Rocket Hindi Review – Can you Learn to Speak Hindi Online?

| March 23, 2010 | 10:58 am

Note: This is a Rocket Hindi review, click here if you want to visit the Rocket Hindi website.

rocket hindi reviewAre you about to travel to India or a Hindi-speaking country?

Do you need basic Hindi and proper etiquette for business reasons?

Maybe you have a Hindi-speaking partner, family or friends and want to talk with them (or email them) in Hindi?

Are you fan of Bollywood films, Indian TV shows, Indian music and culture and want to start to learn the Hindi language?

Whatever your reasons are you can learn to speak Hindi online fast using a variety of great websites and tools.  I particularly like the program called Rocket Hindi.  In this Rocket Hindi Review I’ll cover the areas I think are good about Rocket Hindi, the areas that could be improved, and whether or not you can actually learn to speak hindi online from their program.  But let me address what might be your first question!

First:  Will Rocket Hindi Really Help You Learn to Speak Hindi Fast?

That’s  probably your biggest question:  does it really work?

Well, I already know Hindi but I had to know the answer to this question too.  So I had one of my old college roommates listen to the first audio track.  Dave is a full-blooded English-speaking American.  He knew a couple of words from what I had taught him during college, but we had never carried on conversations in Hindi.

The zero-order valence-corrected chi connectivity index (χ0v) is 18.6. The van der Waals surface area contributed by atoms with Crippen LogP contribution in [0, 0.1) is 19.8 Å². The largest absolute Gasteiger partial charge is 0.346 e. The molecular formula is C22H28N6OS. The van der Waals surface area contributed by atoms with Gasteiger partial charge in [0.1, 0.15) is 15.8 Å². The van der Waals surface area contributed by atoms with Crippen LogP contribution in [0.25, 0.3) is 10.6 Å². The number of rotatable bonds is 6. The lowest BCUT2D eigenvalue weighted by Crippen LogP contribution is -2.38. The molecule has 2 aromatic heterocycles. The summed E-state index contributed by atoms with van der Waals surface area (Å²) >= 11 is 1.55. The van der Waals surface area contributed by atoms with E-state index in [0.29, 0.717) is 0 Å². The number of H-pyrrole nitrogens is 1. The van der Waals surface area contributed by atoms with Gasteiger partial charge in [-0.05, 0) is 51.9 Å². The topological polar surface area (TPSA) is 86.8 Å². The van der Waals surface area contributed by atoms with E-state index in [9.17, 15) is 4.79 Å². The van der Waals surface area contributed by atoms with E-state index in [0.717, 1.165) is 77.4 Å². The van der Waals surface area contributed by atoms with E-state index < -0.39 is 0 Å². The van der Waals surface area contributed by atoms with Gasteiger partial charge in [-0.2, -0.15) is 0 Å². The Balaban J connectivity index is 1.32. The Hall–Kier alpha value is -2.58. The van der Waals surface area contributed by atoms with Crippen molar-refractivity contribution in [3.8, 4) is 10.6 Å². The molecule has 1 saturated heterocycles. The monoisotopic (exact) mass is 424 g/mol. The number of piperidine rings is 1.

I had Dave listen to the first audio track of Rocket Hindi and try it out.  I gave him as much time as he felt he needed.  He came back to me within 30 minutes, and we carried on a simple conversation in the language.  I was pretty excited that he did that in 30 minutes, and his pronunciations were really good.

So, YES!  Rocket Hindi really does work as promised.

Now, let’s address more of the specifics.

Rocket Hindi Review:  What’s Good?

There are a lot of good things about Rocket Hindi.  I think these three things are the most useful parts:

1.  The amount and depth of the material.

Rocket Hindi comes with over 13 hours of audio lessons.  You’ll find appropriate language instruction for just about every situation you might encounter if you were in India.  There’s the basics of how to introduce yourself, how to order meals in an Indian restaurant, and how to get around on buses, trains, planes and other public transportation.  There is also lots of ‘advanced’ training for situations like if your were going skiing and someone got injured. There are 31 different audio tracks, and they average about 20 minutes long.

2.  They Make it Fun to Learn to Speak Hindi

In the Rocket Hindi Premium learning program, there are some excellent games that help you learn the language faster, both in speaking it and reading it.  For example, they have one software game that helps you build your vocabulary through pictures.  They show you a picture, like a ‘lamp’, and you have to pick the correct word in Hindi. You can challenge yourself by turning off the English version so you only see Hindi.  There is also another software game that quizzes you on your ability to understand spoken Hindi.  I found both games to be more than adequate for starting to speak Hindi fast.

3.  You Learn About Indian Culture, too.

I like how the program teaches you about Indian culture.  For example, you learn the differences between formal and informal greetings, how to address men of a certain stature, and the correct way to honor women in the culture.  There’s also a great training audio on dating conversations … what’s appropriate and not appropriate to say to your date.